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Whole Foods Modernizes Its Whole Body Departments

The rise of upscale natural beauty boutiques has the grocery market chain on high alert.

Whole Foods isn’t afraid to take on the green beauty competition.

The pioneering grocery chain that served as a launchpad for many a natural beauty brand is confronting a surge of stores such as Credo, Follain, CAP Beauty and Shen Beauty that are redefining how natural beauty is displayed and marketed. In an effort to stay relevant as the natural beauty segment matures, it’s embarked on a program internally called Beauty 2.0 to intrigue shoppers venturing into Whole Body departments with merchandise consistency and enhanced retail setups.

“Traditionally, natural brands were always in the natural product industry and sold in co-ops and natural food stores and presented in that format, but you are seeing the emergence of these boutiques that are bringing more sophistication to ingredient stories and merchandising,” said Maren Giuliano, executive global coordinator of Whole Foods’ Whole Body department. “As our presentation evolves, it will be elevated, and it will lose any crunchiness associated with it.”

A key strategy in the Beauty 2.0 initiative is to move to an increasingly unified Whole Body product offering. In the U.S., Whole Foods has predominantly managed its beauty assortment regionally, albeit with input from a global team. Now, instead of piecemeal merchandising, Whole Body has assembled a roster of brands that will be in its sections across locations, though the exact brand lineup and product range will be adjusted according to the size of the sections and local needs.

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There are 11 brands in the global selection, and they are Juice Beauty, MyChelle, Weleda, Avalon Organics, Mineral Fusion, Dr. Hauschka, Evan Healy, Derma E, Acure, Andalou and Trilogy. Jeanne Tamayo, global lifestyle buyer at Whole Foods, explained the brands were chosen because they are among the largest Whole Body brands in most stores. Giuliano said the objective of delineating the core group of brands is to make a “strong statement around natural, clean facial care and cosmetics.”

With a consistent assortment, Tamayo emphasized Whole Foods can fortify messaging around what distinguishes Whole Body, particularly its body-care quality standards that don’t allow 75-plus ingredients found in conventional personal-care products. “The end goal is really to be able to elevate our message and the experience, and to see it reflected in sales and the customer experience,” she said.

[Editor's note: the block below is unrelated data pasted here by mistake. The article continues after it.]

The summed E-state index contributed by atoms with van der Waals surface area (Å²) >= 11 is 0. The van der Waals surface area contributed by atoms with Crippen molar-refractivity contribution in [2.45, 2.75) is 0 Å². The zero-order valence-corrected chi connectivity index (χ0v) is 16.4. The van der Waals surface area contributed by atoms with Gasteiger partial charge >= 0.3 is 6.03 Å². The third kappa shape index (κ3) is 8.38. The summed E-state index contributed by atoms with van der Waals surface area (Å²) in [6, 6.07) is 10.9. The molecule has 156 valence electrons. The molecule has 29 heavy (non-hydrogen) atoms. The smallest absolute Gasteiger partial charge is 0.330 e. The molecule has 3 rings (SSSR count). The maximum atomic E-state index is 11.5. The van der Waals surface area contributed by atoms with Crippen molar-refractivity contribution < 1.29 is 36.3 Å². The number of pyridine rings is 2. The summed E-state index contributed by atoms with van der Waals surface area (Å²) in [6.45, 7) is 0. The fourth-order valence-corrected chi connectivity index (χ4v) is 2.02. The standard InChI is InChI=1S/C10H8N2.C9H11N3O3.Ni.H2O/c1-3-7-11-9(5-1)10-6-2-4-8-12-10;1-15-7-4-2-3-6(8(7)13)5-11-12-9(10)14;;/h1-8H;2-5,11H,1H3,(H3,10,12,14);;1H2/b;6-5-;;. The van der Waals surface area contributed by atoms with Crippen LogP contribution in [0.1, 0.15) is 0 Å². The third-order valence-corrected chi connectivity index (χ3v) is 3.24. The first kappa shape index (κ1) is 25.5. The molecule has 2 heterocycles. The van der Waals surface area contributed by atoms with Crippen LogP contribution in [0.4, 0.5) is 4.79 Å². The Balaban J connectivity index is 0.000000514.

Tamayo also pointed out that Whole Body is adding non-branded fixtures that replace branded counterparts. “It will be a Whole Foods version of the gondola-based business. It’s much smaller because our footprint is smaller, but it will be a beautiful core mix of products that women use over and over,” she detailed.

In color cosmetics, Tamayo elucidated Whole Body is installing what she described as tester boards or product-filled freestanding wedges that are a foot tall and a foot and a half deep. Whole Body departments can contain one to eight wedges, depending on their dimensions. Often festooned with mirrors, wedges are positioned on tables or shelves, and communicate to customers about what they showcase. “Honestly, we are very excited about these freestanding or wedge units. That is where the future is headed,” said Tamayo.

The Whole Body cosmetics units have been rolling out slowly to new or newly renovated Whole Foods stores first. By the end of this year, Tamayo estimated 50 to 60 stores would include them. “We are really showcasing the best of each brand, and it makes it easy and joyful for women to shop. It’s a more pleasurable experience, and you gravitate to one or two items that work for you,” she said.

The spotlight on cosmetics responds to the growth of makeup both across the beauty spectrum and within the natural category. Speaking of natural makeup formulations, Tamayo said, “It is all about the performance of the product changing. Before, they didn’t perform well. The only thing available was the loose mineral pigment.” She noted that Shirley Pinkson, cofounder of natural cosmetics brand W3ll People, was previously at Nars Cosmetics. “She’s a true artist. People like that designing artistry-driven, clean products is changing natural makeup,” said Tamayo.

After primarily avoiding natural foods distribution out of trepidation it would pigeonhole the brand, W3ll People was impressed enough by Whole Body’s transformation to enter the chain earlier this year with nearly 40 stockkeeping units. At the refreshed Whole Body sections, W3ll People cofounder James Walker said, “Women can have a beauty moment akin to what you might experience in a more beauty-driven destination like a department store and beauty [specialty retail] concept. They are gorgeous, they are exciting and they work.”

Thomas Brown, president of Mineral Fusion, which he touted as the number-one cosmetics brand at Whole Foods, is equally enthusiastic about the facelift. “Beauty 2.0 is going to be a benefit to all the natural personal-care and cosmetics brands. They [Whole Foods] want to create an environment that is more inviting where you can touch and feel the brands. There is potential for a more orderly assortment where shoppers feel at home in that area,” he said. “Whole Foods was certainly an early gatekeeper for healthy, cleaner, greener, gentler, safer natural personal-care products, and all of us have to evolve and delight our customers. Natural personal care is on the edge of becoming more mainstream.”